As the episode began to gain notoriety, showrunner and writer Charlie Brooker stated that he set the cloud-based paradise in 1987 because the real-life restrictions on LGBT rights in the US at the time—namely restrictions on the right to marry in California where the story is set—heightened the appeal of an alternate universe.[11] Rather than contextualize marriage as a mere symbol of a progressive attitude toward LGBT rights, “San Junipero” weaves a more complex relationship to the state institution which allows its protagonists to wed. Michael Warner describes marriage as a state certification which serves as a “constitutive event,” forming a bond that was not there before, a bond tied to social and sexual benefits beyond those of domestic partnership.[12] In San Junipero, the wedding not only is allowed but also facilitates a deeper connection between the protagonists. When awareness of the “bury your gays” trope went mainstream and LGBT representation on television came under intense scrutiny by GLAAD as well as fan sites, this episode of Black Mirror suggested to audiences a ray of hope. [13] By offering its queer protagonists an alternative to living in a world that denies their right to be together, the episode both challenged and complicated contemporary media’s pattern of killing off lesbian characters after they experience moments of happiness and liberation. That said, to fully actualize, this lesbian couple must assume positions that render them problematic and soulless, taking up personas that transcend their lived identities.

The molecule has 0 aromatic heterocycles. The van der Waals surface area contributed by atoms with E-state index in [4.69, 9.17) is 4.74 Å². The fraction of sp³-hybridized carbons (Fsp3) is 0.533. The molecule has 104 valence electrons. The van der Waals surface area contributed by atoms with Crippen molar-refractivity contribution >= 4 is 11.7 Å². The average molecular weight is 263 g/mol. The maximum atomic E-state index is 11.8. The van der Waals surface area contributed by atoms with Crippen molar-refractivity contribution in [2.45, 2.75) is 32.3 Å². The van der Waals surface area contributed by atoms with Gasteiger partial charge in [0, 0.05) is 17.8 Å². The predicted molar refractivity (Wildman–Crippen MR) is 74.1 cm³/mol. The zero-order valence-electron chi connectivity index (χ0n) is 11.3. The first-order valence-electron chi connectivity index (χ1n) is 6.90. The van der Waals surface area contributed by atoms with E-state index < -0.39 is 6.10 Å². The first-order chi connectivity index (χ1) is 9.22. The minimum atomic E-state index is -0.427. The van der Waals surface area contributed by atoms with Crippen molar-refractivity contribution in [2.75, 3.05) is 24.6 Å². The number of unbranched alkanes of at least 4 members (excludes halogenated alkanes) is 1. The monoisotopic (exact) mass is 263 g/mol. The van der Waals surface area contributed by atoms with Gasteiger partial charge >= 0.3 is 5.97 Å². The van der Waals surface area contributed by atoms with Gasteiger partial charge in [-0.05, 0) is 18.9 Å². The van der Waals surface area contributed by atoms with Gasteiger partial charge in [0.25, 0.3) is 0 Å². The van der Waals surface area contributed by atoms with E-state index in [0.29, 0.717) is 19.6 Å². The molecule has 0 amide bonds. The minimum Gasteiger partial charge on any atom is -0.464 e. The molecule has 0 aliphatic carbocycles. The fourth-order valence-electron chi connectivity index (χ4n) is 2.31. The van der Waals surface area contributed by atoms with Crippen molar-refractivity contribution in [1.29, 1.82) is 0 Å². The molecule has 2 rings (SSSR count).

Additionally, Yorkie and Kelly do not regard the institution of marriage with the same significance. While Yorkie plans to spend eternity in San Junipero and sees marriage as an expression of love, Kelly views the ceremony as an artifact of an archaic system. Meeting in San Junipero, Kelly interrupts their eternal honeymoon by emphasizing that their wedding was “only a gesture” performed so the state would authorize Yorkie’s passing over. While alive, Kelly visits San Junipero to escape her bounded reality. But upon her death and the dissolution of her physical body, Kelly does not intend to be digitized and join Yorkie in San Junipero. Kelly would rather assume the same fate as her deceased daughter and husband. When Kelly informs Yorkie of her decision, Yorkie exclaims, “You married me!” as if their wedding were symbolic of commitment. In this way, the storyline’s relationship to marriage signals and signifies its larger commentary on dystopia and utopia—marriage as an institution is manipulative and state-mandated to achieve ability and immortality, and marriage as an ideal is an affirmation of desire.